Ce projet a pour objet de replacer la traite et lesclavage dans lhistoire de lEurope : histoire globale construire ; histoires nationales mettre en relation entre elles et, dans le cas de la traite et de lesclavage transatlantique, avec leurs colonies ou leurs zones dinfluence extra-europennes. A lintrieur de cet ensemble, elle a plus spcifiquement pour objectif de faire une tude sur les gnalogies multiples de la question noire , des afro-descendants , de la diaspora noire en Europe pour aborder la dfinition de lidentit europenne. Lapproche de ces questions se fera de faon multidisciplinaire entre historiens, gographes, sociologues, anthropologues, politologues, juristes et pdagogues. Il comporte deux volets : lun, de recherche grce la mise en rseaux de centres de recherche europens; lautre, de valorisation de la recherche par llaboration doutils pdagogiques pour lenseignement de la traite et de lesclavage.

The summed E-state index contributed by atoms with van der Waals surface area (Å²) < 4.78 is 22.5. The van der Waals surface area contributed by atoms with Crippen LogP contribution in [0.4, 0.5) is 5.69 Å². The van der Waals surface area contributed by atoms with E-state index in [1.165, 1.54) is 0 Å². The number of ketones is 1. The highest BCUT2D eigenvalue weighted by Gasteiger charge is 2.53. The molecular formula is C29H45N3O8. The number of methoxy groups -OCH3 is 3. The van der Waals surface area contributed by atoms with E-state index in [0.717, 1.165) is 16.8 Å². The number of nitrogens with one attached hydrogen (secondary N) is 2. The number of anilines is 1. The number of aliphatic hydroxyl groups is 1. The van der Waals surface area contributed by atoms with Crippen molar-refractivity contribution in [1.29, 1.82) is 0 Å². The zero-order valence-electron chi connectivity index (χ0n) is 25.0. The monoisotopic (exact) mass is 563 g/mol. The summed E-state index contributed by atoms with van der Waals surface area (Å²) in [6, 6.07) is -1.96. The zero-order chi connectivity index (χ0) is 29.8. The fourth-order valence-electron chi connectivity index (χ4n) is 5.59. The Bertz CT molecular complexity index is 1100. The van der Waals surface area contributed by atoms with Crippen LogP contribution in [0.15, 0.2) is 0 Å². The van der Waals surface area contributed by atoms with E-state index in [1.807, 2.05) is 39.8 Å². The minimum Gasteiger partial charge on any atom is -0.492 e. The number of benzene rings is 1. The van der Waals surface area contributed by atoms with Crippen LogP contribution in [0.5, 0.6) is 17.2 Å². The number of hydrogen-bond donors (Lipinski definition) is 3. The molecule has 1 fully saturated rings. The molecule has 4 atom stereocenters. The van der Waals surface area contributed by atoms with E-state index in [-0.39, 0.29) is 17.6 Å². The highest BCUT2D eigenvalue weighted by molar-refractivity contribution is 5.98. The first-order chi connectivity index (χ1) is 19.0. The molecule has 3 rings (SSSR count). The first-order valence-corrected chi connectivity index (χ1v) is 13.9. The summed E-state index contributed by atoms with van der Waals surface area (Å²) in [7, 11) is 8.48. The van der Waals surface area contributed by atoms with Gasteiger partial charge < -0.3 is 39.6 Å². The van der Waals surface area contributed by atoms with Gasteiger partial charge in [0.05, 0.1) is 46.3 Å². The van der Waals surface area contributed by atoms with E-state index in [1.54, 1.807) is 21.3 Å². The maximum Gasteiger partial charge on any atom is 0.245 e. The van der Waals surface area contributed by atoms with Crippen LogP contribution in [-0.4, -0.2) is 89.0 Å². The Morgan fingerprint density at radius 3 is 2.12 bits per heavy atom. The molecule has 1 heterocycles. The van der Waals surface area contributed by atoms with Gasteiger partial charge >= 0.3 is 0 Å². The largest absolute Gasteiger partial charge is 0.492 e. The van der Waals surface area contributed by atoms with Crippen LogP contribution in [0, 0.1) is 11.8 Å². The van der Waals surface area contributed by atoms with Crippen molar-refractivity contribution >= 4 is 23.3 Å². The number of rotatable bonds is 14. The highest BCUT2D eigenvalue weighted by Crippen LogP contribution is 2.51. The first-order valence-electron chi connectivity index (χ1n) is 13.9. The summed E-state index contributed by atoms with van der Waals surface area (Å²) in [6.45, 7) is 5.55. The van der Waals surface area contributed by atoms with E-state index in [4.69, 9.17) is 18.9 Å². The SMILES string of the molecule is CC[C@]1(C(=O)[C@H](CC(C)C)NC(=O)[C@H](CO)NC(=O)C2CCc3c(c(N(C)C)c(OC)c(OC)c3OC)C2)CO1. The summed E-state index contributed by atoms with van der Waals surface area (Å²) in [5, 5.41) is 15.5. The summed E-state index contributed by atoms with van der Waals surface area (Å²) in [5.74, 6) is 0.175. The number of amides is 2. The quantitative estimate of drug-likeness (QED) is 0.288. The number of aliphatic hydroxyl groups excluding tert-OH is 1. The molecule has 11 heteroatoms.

Lalonde A.,University of Ottawa | Lalonde A.,McGill University | Adrien L.,Haiti State University
International Journal of Gynecology and Obstetrics | Year: 2015

When a natural disaster occurs, such as an earthquake, floods, or a tsunami, the international response is quick. However, there is no organized strategy in place to address obstetric and gynecological (ob/gyn) emergencies. International organizations and national ob/gyn societies do not have an organized plan and rely on the good will of volunteers. Too often, local specialists are ignored and are not involved in the response. The massive earthquake in Haiti in 2010 exemplifies the lack of coordinated response involving national organizations following the disaster. The Society of Obstetricians and Gynaecologists of Canada (SOGC) engaged rapidly with Haitian colleagues in response to the obstetric and gynecological emergencies. An active strategy is proposed. © 2015 Published by Elsevier Ireland Ltd. on behalf of International Federation of Gynecology and Obstetrics.

Blanc J.,University of Paris 13 | Blanc J.,Toulouse 1 University Capitole | Blanc J.,Haiti State University | Bui E.,Harvard University | And 4 more authors.
Journal of Affective Disorders | Year: 2015